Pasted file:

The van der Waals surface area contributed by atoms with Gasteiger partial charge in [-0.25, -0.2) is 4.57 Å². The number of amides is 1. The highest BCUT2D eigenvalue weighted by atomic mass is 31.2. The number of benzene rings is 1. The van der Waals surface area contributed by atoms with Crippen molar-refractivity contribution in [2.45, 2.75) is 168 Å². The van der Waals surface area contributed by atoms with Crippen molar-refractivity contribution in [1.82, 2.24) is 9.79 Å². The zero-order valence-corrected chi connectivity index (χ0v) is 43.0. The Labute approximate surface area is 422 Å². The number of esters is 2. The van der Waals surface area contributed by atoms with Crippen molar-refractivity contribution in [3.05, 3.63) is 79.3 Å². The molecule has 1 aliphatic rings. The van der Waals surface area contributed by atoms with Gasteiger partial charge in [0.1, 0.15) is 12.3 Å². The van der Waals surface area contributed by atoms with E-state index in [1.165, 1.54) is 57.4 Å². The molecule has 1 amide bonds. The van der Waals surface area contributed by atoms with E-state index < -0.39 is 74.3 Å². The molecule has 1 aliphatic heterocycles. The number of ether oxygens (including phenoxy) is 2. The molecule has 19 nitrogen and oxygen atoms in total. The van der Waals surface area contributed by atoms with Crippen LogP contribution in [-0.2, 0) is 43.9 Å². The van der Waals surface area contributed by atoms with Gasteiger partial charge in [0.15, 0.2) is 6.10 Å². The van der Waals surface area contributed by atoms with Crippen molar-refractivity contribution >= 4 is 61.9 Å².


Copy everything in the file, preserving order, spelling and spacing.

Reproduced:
The van der Waals surface area contributed by atoms with Gasteiger partial charge in [-0.25, -0.2) is 4.57 Å². The number of amides is 1. The highest BCUT2D eigenvalue weighted by atomic mass is 31.2. The number of benzene rings is 1. The van der Waals surface area contributed by atoms with Crippen molar-refractivity contribution in [2.45, 2.75) is 168 Å². The van der Waals surface area contributed by atoms with Crippen molar-refractivity contribution in [1.82, 2.24) is 9.79 Å². The zero-order valence-corrected chi connectivity index (χ0v) is 43.0. The Labute approximate surface area is 422 Å². The number of esters is 2. The van der Waals surface area contributed by atoms with Crippen molar-refractivity contribution in [3.05, 3.63) is 79.3 Å². The molecule has 1 aliphatic rings. The van der Waals surface area contributed by atoms with Gasteiger partial charge in [0.1, 0.15) is 12.3 Å². The van der Waals surface area contributed by atoms with E-state index in [1.165, 1.54) is 57.4 Å². The molecule has 1 amide bonds. The van der Waals surface area contributed by atoms with E-state index < -0.39 is 74.3 Å². The molecule has 1 aliphatic heterocycles. The number of ether oxygens (including phenoxy) is 2. The molecule has 19 nitrogen and oxygen atoms in total. The van der Waals surface area contributed by atoms with Crippen LogP contribution in [-0.2, 0) is 43.9 Å². The van der Waals surface area contributed by atoms with Gasteiger partial charge in [0.15, 0.2) is 6.10 Å². The van der Waals surface area contributed by atoms with Crippen molar-refractivity contribution >= 4 is 61.9 Å².